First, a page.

More: Canadian News
MONTREAL (CP) -- Flags flew at half-mast outside Montreal fire stations Monday in honour of Capt. Alain Parent, a firefighter who died trying to rescue two men from a campground septic tank.
Firefighters had planned a party for Parent this Thursday to celebrate the 38-year-old's new job as captain at a fire station in Old Montreal. But now they are getting ready for his funeral.
``He was a good guy,'' said Capt. Guy Trudeau, Parent's friend and former boss. ``He was always ready to help. That's why he stepped in (at the campground).''
Parent had been vacationing with his girlfriend and two daughters, age 9 and 11, at Camping du Lac Repos in St-Jean-Baptiste-de-Rouville, about 40 kilometres east of Montreal. His girlfriend's parents had a spot at the campground.
Cries for help rang out Saturday night after campground owner Rejean Royer, 56, and his son-in-law, Steve Villeneuve, 27, were overcome by hydrogen sulfide fumes inside a septic tank they were trying to unblock.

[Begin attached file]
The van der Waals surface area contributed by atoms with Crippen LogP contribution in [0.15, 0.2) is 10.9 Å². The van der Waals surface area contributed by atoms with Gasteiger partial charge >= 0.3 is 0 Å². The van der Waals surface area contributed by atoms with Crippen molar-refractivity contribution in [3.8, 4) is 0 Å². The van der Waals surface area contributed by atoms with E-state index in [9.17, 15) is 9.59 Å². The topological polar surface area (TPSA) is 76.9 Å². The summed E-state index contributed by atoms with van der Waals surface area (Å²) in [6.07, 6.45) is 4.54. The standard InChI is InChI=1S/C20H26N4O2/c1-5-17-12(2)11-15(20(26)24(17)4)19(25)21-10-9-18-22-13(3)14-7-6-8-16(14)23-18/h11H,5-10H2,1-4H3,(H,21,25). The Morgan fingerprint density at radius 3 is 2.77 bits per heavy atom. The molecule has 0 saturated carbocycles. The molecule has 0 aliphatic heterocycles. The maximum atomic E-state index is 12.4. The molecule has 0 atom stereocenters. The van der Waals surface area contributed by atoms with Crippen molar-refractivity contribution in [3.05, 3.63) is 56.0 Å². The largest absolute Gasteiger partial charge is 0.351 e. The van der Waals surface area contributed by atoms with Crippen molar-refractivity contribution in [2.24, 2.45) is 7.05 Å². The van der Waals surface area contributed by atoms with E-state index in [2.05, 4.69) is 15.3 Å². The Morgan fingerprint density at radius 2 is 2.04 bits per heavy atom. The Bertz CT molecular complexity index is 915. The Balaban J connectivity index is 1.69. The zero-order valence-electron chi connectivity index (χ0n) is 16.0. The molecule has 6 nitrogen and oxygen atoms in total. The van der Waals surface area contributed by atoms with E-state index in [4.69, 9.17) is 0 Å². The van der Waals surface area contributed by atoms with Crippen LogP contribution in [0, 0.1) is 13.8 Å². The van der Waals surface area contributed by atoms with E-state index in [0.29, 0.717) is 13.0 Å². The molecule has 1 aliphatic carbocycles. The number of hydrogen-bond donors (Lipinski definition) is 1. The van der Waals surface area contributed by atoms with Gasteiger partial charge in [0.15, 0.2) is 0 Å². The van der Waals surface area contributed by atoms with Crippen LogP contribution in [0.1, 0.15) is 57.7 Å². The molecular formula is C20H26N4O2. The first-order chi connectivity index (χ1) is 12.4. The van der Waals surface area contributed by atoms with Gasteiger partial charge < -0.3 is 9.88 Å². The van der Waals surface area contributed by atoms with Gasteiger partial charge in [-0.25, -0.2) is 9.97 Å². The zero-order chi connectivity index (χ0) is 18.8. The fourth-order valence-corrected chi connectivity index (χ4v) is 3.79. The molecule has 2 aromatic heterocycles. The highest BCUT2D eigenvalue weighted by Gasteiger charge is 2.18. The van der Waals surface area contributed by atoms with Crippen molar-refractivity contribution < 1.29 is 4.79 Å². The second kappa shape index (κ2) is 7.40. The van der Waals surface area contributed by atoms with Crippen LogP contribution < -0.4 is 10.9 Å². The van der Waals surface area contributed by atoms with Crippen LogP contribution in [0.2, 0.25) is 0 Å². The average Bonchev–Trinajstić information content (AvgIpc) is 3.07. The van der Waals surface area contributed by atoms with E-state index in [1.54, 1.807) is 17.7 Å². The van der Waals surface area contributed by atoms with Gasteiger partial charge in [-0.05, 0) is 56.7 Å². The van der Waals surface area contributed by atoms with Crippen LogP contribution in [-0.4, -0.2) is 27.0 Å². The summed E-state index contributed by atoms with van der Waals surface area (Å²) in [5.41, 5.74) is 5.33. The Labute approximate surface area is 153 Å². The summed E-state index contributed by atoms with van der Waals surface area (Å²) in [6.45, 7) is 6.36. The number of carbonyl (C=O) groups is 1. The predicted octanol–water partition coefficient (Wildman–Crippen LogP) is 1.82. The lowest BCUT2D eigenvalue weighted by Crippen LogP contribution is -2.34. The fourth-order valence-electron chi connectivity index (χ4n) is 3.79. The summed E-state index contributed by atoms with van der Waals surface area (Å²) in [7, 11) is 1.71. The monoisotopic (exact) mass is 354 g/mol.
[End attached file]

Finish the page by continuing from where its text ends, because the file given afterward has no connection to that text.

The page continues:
The off-duty firefighter entered the tank to try to help the men but was overcome by the poisonous air.
Parent died alongside Royer and Villeneuve, the two men he was trying to save.
Another man, Sebastien Tremblay, was critically injured in the accident. Eight people, including two St-Jean-Baptiste firefighters, were sent to hospital after inhaling the fumes during the rescue effort.
The concentration of hydrogen sulfide vapour in the tank is estimated to have been 500 to 1,000 parts per million. A special mask, which Parent didn't have, is needed if the concentration exceeds 10 parts per million.
``He knew the danger, but as a human being, he responded,'' Trudeau said.
Lieut. Serge Goyette, one of Parent's former colleagues, met Parent when they started firefighting school together 18 years ago.
``He was an exceptional fireman,'' Goyette said of his friend. ``He was a good leader, a positive leader. He didn't judge people.''
The firefighters have been deeply affected by Parent's death, he said.
``People aren't talking. They have to digest this thing. Even if you want to talk together, you have to go to work.''
AP via Montreal Gazette